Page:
Shooting will almost magically add unmatched control and precision to your woodworking. What's more, it is not difficult to set up the tools or to learn the technique.
Only two tools are required
The requirements are a hand plane that you probably already have and a jig that you can easily make in your shop at minimal cost - a shooting board.
Basically, shooting involves using a plane on its side, taking advantage of the 90-degree angle between the sole and the sidewall. The plane is pushed along the straight edge of a board that guides it as it cuts shavings from the work piece, which is held by hand on the top of that board and against a fence set at a specific angle, usually 90 degrees. The plane rides on the base of the jig.
The photos above and below give an overview of the set up.
The details of what's going on
Now let's take a closer look with a schematic elevation diagram that shows the interaction of the plane with the guide edge and the work piece. This will resolve the common confusion about why the plane does not continuously cut away the guide edge of the shooting board.
First, note that the cutting edge of the blade does not extend to the outer 3/16" of the sole of the plane, which therefore does not cut wood. Instead, it rides on the guide edge of the board, never cutting into it.
Second, realize that when you "break in" a new shooting board, the depth of cut of the blade actually makes a very shallow rabbet in the guide edge. In use, the work piece projects over the minute depth of this rabbet, making it available to be cut by the blade. After each cut is made, the work piece is simply advanced laterally, by hand, registering it against the toe of the plane (see photo below). The amount of wood thus projected is then cut by advancing the plane.
Then the plane is pulled back, the wood is advanced laterally, and the process repeats. It feels like slicing salami on a machine at a deli.
How the fence works
The other part of shooting magic occurs near the front end of the board where the work piece is held against a fence. This fence is set at 90 degrees to the guide edge, thus ensuring that the plane will cut a 90 degree end on the work piece.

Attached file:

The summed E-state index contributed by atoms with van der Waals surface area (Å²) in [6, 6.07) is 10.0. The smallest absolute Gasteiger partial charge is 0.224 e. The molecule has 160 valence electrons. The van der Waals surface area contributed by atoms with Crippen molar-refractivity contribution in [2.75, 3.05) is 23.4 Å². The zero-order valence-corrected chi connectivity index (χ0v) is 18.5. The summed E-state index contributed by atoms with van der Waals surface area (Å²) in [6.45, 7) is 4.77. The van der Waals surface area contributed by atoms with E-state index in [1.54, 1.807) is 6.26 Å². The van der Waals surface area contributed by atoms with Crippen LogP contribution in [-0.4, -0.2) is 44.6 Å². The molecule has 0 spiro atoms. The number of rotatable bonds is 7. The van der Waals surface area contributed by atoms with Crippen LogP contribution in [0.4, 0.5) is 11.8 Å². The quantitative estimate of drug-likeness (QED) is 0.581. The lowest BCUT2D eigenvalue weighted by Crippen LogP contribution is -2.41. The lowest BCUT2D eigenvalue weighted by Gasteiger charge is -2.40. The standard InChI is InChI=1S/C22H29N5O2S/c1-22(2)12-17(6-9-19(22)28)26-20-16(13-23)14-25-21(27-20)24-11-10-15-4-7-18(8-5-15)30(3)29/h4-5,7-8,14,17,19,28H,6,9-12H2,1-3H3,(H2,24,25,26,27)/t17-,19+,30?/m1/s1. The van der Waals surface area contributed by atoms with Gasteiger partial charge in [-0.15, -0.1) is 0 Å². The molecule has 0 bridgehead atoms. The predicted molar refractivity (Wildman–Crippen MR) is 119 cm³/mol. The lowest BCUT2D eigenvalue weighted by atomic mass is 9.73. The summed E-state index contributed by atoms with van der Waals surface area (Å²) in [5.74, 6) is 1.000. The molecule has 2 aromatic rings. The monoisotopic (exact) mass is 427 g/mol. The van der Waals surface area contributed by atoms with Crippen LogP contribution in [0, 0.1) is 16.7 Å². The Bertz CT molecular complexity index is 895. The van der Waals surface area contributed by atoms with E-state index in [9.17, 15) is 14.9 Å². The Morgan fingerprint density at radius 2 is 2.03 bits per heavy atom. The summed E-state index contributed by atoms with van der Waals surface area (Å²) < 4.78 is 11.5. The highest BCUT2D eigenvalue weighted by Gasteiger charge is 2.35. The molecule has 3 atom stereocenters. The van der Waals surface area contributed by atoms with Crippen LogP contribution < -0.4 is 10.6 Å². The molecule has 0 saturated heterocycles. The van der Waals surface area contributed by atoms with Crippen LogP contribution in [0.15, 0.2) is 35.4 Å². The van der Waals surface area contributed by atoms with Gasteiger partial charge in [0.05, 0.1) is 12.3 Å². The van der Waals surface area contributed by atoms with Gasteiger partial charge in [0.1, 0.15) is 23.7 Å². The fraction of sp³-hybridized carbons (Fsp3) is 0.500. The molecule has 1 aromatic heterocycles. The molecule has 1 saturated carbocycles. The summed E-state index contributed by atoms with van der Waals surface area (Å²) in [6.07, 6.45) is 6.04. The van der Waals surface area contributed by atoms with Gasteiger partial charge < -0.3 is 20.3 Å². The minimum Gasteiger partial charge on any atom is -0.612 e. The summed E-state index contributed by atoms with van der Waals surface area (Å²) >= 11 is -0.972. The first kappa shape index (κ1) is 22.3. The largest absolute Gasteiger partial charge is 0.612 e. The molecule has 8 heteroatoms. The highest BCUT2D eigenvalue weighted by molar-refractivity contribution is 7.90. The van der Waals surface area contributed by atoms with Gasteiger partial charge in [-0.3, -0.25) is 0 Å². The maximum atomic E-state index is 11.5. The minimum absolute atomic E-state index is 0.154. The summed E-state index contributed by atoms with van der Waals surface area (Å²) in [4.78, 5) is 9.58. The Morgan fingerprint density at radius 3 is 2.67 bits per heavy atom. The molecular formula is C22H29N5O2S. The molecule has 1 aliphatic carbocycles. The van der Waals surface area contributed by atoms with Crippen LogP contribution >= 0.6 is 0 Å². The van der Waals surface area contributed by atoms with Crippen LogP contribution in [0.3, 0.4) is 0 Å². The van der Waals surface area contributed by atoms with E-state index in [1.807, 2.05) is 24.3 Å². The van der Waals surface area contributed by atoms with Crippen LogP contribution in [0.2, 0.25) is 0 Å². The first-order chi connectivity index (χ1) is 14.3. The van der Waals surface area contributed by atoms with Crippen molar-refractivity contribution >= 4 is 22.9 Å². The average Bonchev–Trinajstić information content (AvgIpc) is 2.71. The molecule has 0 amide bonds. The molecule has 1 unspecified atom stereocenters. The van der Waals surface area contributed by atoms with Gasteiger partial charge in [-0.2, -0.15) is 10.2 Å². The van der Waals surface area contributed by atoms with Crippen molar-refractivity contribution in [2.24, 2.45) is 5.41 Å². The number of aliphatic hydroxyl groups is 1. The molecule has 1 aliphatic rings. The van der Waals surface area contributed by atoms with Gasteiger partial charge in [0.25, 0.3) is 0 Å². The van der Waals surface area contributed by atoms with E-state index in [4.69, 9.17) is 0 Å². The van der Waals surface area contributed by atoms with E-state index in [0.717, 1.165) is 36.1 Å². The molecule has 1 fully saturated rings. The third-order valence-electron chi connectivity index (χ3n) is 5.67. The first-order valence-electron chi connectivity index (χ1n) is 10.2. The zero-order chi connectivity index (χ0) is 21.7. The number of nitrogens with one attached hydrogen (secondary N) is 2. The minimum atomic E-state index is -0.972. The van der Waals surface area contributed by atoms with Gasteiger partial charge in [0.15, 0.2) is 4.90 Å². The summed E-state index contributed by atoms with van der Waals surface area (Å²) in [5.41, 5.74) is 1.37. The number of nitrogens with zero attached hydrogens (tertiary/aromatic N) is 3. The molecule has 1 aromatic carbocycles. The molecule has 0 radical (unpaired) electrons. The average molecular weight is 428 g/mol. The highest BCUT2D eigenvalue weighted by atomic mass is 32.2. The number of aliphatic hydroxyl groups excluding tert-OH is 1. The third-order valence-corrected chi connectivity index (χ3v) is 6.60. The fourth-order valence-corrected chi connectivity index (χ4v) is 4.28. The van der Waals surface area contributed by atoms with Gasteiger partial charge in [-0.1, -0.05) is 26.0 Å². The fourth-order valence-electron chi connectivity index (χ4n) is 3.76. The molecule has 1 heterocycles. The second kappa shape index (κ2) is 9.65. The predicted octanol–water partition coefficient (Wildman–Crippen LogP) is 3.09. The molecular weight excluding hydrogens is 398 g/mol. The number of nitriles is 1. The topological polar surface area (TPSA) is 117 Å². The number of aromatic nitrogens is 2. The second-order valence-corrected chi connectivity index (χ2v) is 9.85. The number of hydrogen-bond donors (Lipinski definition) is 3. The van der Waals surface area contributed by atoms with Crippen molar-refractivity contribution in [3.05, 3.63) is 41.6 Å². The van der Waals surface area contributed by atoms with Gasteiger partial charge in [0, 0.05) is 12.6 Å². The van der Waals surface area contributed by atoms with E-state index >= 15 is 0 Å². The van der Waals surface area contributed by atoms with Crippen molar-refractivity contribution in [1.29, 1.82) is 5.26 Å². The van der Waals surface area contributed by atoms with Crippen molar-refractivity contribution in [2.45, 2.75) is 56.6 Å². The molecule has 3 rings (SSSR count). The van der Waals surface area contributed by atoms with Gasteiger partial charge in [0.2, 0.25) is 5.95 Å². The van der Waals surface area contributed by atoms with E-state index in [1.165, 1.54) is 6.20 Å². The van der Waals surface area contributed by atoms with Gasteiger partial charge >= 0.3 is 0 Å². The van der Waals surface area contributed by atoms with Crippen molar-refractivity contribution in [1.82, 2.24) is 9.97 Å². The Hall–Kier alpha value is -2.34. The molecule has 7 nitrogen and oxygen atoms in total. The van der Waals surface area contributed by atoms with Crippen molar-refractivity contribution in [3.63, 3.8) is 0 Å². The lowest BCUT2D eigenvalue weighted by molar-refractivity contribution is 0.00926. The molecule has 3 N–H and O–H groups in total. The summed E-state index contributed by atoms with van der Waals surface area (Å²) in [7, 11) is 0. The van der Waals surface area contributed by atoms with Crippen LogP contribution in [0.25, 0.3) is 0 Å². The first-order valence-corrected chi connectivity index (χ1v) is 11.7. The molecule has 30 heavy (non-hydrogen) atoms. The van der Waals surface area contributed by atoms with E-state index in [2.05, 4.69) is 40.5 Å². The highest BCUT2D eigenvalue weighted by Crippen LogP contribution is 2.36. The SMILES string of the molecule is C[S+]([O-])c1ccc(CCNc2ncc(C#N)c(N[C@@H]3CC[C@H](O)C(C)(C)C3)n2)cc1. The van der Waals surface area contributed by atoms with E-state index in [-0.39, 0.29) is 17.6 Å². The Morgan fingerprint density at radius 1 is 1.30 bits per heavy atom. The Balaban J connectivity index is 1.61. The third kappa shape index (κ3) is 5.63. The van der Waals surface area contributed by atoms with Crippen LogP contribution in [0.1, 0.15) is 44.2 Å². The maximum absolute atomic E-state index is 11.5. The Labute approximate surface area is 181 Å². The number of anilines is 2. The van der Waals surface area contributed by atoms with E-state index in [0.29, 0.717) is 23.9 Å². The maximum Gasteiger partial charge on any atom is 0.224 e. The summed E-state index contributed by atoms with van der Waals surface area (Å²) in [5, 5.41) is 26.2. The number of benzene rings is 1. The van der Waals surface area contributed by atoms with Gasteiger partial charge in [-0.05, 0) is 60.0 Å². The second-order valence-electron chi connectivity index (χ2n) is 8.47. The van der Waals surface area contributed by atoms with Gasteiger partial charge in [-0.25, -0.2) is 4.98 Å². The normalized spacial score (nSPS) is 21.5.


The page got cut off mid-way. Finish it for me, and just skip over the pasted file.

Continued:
The fence has the added benefit of supporting the wood fibers held against it so the plane does not break away fibers as it would at the end of the stroke if cutting unsupported end grain.
Shooting boards can be constructed with a fence at 90 degrees (as seen here), 45 degrees or any angle to the guide edge to produce the desired angle on the end of the work piece. A bit more elaborately, a "donkey ear" fence can be constructed that is 45 degrees (or any angle) to the surface of the board. In other words, it angles up off the shooting board and is used to trim miters across the width of a work piece.
Here, then, is what is achieved by shooting:
- Phenomenally accurate trimming of the work piece in .001"-.002" increments.
- The angles to the faces and to the length of the work piece are precisely controlled.
- The resulting surface, since it comes from a sharp plane blade, requires no further smoothing or refinement.
No machine, not even a CNC router, can match that level of precision!
Shooting is commonly thought of regarding end grain trimming, such as for sizing the width of a drawer front to its opening in a carcase. However, it is equally effective for accurately cutting long grain edges of small boards, as in the photo below, to automatically produce a square edge, especially for thin stock, on which it is otherwise quite difficult to plane an accurate square edge. Note that the shooting board fence is employed only as a stop, not as an accuracy registration, in long grain shooting because the plane sole produces a straight edge in its usual manner.
I am surprised as I often encounter woodworkers who are well beyond the novice stage but still have not employed shooting in their work. Virtually every woodworker can benefit from this technique.
Yes, it is simple, but like almost any essentially simple craft technique, there are subtle refinements that can greatly enhance its usefulness. We'll discuss those tomorrow on the Craftsy blog.
Do you use a shooting board in your shop?